The Southwest Festival of the Written Word took place September 29-October 1 in Silver City, New Mexico. The strangest thing about it is just how quickly it flies by. We spend two years inviting authors, writing grants, finding sponsors, locating venues, designing posters, organizing food and lodging, producing promotional material, handing out fliers, finding and instructing volunteers, and sweating the small stuff. And then in the blink of an eye or rather a blur of talks, laughter, and socializing, it’s done.
The biggest joy of the festival, for me, is the intimacy. Silver City is a small town. How often do we get to hang out with American Book Award winners, Pulitzer Prize finalists, and Tony Award winning playwrights? The festival is designed so that we can not only listen to these folk, but also converse with them. The invited authors invariably pick up on the vibe and happily chat to every waif and stray that attends their session.
The authors are a mixture of locals and luminaries from all over the Southwest. Our biggest name regular is undoubtedly Mark Medoff, author of “Children of a Lesser God.” There are no successful theater and film directors who are not, in their own way, fearsome, but Medoff and his wife Stephanie are entirely approachable and charming.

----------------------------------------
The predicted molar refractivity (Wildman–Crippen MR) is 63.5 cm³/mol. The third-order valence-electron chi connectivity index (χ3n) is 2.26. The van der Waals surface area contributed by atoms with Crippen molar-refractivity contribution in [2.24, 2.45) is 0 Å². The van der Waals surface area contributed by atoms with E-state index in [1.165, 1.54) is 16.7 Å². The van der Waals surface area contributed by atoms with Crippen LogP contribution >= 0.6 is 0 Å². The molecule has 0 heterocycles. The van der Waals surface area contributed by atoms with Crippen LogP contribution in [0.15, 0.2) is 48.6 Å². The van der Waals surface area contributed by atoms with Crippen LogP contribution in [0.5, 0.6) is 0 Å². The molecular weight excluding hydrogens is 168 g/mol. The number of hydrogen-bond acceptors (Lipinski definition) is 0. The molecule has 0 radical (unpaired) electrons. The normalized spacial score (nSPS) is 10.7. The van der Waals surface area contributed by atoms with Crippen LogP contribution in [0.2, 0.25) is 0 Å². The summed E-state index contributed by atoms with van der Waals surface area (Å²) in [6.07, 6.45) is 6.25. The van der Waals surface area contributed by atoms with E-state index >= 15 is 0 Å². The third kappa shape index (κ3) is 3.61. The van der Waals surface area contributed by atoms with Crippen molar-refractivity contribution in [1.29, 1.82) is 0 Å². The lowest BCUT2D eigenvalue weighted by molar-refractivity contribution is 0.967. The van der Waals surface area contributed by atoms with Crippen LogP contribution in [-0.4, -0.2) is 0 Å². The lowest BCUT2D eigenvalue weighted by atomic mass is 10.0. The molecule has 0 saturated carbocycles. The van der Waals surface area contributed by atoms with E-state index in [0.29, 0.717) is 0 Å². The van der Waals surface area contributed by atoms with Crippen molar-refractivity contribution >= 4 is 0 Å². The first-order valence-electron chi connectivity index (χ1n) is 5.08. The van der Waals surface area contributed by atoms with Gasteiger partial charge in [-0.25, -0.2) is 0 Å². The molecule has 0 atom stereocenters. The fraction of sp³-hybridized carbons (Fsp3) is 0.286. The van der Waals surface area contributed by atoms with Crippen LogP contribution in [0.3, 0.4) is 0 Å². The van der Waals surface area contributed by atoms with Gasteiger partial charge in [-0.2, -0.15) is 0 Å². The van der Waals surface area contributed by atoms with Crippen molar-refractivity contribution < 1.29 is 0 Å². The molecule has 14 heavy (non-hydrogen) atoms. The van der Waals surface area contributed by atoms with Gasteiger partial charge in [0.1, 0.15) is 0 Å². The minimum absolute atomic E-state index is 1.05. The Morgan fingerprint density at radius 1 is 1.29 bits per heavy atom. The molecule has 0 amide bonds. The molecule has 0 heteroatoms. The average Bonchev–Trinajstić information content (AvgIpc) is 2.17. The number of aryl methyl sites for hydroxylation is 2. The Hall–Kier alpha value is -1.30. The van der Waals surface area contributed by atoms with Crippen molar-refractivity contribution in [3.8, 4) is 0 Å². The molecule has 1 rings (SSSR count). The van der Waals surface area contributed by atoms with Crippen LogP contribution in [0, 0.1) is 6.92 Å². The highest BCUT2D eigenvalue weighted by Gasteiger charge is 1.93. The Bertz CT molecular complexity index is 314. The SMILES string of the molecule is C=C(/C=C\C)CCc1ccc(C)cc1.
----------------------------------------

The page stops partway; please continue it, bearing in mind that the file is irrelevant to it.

This year, our keynote was given by the novelist and biographer Stella Pope Duarte. Her talk was both funny and moving – a crie de coeur to remember your roots and to live (and write) your life to the full. Other highlights, from the sessions I managed to attend, were the talks and interviews with the young novelists Adrienne Celt, Julie Iromuanya, Matt Bell, and Tim Z. Hernandez. I also enjoyed “I, Custer,” Neal Adelman’s one-woman play, directed by Medoff and starring the brilliant Marissa Bond. Although I didn’t manage to catch their readings, by all accounts our bilingual poets, Andrea Cote and Jesús J. Barquet, were a hit.
There was also the perennially popular session on song lyrics, this year with Melanie Zipin, Charlie Alfero, Andrew Dahl-Bredine and Jack Crocker. They pulled out guitars and serenaded us, with the one exception: Charlie used some kind of new-fangled Bluetooth amplifier thing-y and played a recording. The pre-historic Luddites like me looked on in admiration.
To book-lovers and lovers of the written word in our little corner of New Mexico, we’ll see you again in 2019.